A bill to ban employers from mandating microchipping of employees was approved by the Alabama House Judiciary Committee Wednesday.
But committee chair Jim Hill, R-Springville, added an amendment to the bill to clarify that the Alabama Bureau of Pardons and Paroles could use microchipping technology in the future to supervise parolees if the technology becomes available and the bureau decides it wants to make use of it.
Cam Ward, director of the Bureau of Pardons and Paroles, made it clear to APR Friday that the bureau isn’t interested in moving toward that technology, at least not under his leadership.
“I would not be in favor of microchipping people on parole or probation, that’s a bit too big brother for me,” Ward said. “We microchip dogs and cats abut we don’t microchip people.”
Hill’s amendment doesn’t require the bureau to use the technology, it simply excludes the technology from the ban. During the committee session, the bill was substituted to include language that the Bureau must promulgate rules governing the use of microchips to supervise parolees.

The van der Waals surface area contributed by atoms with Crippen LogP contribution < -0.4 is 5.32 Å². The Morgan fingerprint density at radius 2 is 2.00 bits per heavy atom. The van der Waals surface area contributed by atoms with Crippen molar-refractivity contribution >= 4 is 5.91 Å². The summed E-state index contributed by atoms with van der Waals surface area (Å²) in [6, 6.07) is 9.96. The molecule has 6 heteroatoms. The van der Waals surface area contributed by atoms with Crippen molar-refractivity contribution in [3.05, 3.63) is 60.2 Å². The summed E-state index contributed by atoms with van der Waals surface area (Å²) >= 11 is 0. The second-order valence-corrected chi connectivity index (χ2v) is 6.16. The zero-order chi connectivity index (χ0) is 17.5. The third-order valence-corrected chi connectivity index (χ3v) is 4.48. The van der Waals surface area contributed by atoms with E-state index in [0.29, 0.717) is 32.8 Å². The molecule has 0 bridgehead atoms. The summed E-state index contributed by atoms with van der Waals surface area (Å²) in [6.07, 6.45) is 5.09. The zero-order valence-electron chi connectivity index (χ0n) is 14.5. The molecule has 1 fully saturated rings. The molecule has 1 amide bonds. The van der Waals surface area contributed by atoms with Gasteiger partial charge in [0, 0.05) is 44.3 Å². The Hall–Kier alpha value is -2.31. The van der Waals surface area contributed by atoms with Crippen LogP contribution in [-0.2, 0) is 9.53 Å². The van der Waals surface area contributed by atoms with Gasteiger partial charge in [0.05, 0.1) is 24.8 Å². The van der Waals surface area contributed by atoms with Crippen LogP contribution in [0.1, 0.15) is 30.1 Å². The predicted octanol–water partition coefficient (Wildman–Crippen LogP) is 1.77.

Ward said he has not heard of any other departments using microchips to supervise parolees, and a quick search did not turn ups any results. However, a 2002 document on offender supervision from the federal Office of Justice Programs briefly mentions microchips that could measure an offender’s blood telemetry levels in a section on emerging technologies.
Rep. prince Chestnut, D-Selma, said he brought the bill as a preemptive measure after reading about Three Market Square, a Wisconsin-based company, that has allowed employees to be voluntarily microchipped to access doors, laptops and even vending machines.
These microchips are Radio Frequency Identification (RFID) chips similar to the microchips used for animals. These chips do not currently have GPS tracking capabilities; they are used in pets to identify the owners should the lost animals turn up at a shelter or vet. Owners cannot use the microchips to track their pets’ locations.
This leaves microchips currently as a poor alternative to electronic monitoring bracelets.
“We have a good robust electronic monitoring program,” Ward said. “I just think, to me personally, I think microchipping is a nonstarter. I think it would be a bad idea. It sounds like a bad sci-fi movie gone wrong.”